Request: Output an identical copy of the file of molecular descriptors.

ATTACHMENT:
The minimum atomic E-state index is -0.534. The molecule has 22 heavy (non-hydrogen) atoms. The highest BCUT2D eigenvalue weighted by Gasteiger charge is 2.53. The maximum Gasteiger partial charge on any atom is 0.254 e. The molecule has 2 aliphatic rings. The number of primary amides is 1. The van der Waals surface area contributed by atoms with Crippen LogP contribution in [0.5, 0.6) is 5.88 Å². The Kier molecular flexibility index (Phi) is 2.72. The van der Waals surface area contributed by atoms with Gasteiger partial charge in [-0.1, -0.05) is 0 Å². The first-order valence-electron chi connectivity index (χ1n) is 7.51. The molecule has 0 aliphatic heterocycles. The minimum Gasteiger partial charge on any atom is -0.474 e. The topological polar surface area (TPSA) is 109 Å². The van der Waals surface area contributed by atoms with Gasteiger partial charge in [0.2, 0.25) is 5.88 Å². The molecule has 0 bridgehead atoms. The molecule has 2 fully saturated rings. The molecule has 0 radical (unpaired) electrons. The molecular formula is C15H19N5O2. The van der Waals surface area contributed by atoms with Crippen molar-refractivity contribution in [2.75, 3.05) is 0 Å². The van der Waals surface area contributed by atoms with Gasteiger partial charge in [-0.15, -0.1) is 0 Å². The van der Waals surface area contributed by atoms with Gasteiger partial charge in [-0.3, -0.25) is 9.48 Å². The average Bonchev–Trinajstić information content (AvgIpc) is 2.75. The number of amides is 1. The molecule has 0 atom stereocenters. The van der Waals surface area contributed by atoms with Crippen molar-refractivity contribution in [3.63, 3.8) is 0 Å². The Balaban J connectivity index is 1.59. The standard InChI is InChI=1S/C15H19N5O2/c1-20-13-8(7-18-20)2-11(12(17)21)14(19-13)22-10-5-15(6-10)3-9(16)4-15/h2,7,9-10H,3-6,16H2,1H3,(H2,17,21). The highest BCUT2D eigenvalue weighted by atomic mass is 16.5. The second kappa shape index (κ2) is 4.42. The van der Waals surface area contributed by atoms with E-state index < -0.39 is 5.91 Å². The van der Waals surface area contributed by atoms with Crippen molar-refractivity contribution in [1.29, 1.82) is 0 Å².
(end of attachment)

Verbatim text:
The minimum atomic E-state index is -0.534. The molecule has 22 heavy (non-hydrogen) atoms. The highest BCUT2D eigenvalue weighted by Gasteiger charge is 2.53. The maximum Gasteiger partial charge on any atom is 0.254 e. The molecule has 2 aliphatic rings. The number of primary amides is 1. The van der Waals surface area contributed by atoms with Crippen LogP contribution in [0.5, 0.6) is 5.88 Å². The Kier molecular flexibility index (Phi) is 2.72. The van der Waals surface area contributed by atoms with Gasteiger partial charge in [-0.1, -0.05) is 0 Å². The first-order valence-electron chi connectivity index (χ1n) is 7.51. The molecule has 0 aliphatic heterocycles. The minimum Gasteiger partial charge on any atom is -0.474 e. The topological polar surface area (TPSA) is 109 Å². The van der Waals surface area contributed by atoms with Gasteiger partial charge in [0.2, 0.25) is 5.88 Å². The molecule has 0 bridgehead atoms. The molecule has 2 fully saturated rings. The molecule has 0 radical (unpaired) electrons. The molecular formula is C15H19N5O2. The van der Waals surface area contributed by atoms with Crippen molar-refractivity contribution in [2.75, 3.05) is 0 Å². The van der Waals surface area contributed by atoms with Gasteiger partial charge in [-0.15, -0.1) is 0 Å². The van der Waals surface area contributed by atoms with Gasteiger partial charge in [-0.3, -0.25) is 9.48 Å². The average Bonchev–Trinajstić information content (AvgIpc) is 2.75. The number of amides is 1. The molecule has 0 atom stereocenters. The van der Waals surface area contributed by atoms with Crippen molar-refractivity contribution in [3.63, 3.8) is 0 Å². The Balaban J connectivity index is 1.59. The standard InChI is InChI=1S/C15H19N5O2/c1-20-13-8(7-18-20)2-11(12(17)21)14(19-13)22-10-5-15(6-10)3-9(16)4-15/h2,7,9-10H,3-6,16H2,1H3,(H2,17,21). The highest BCUT2D eigenvalue weighted by atomic mass is 16.5. The second kappa shape index (κ2) is 4.42. The van der Waals surface area contributed by atoms with E-state index < -0.39 is 5.91 Å². The van der Waals surface area contributed by atoms with Crippen molar-refractivity contribution in [1.29, 1.82) is 0 Å².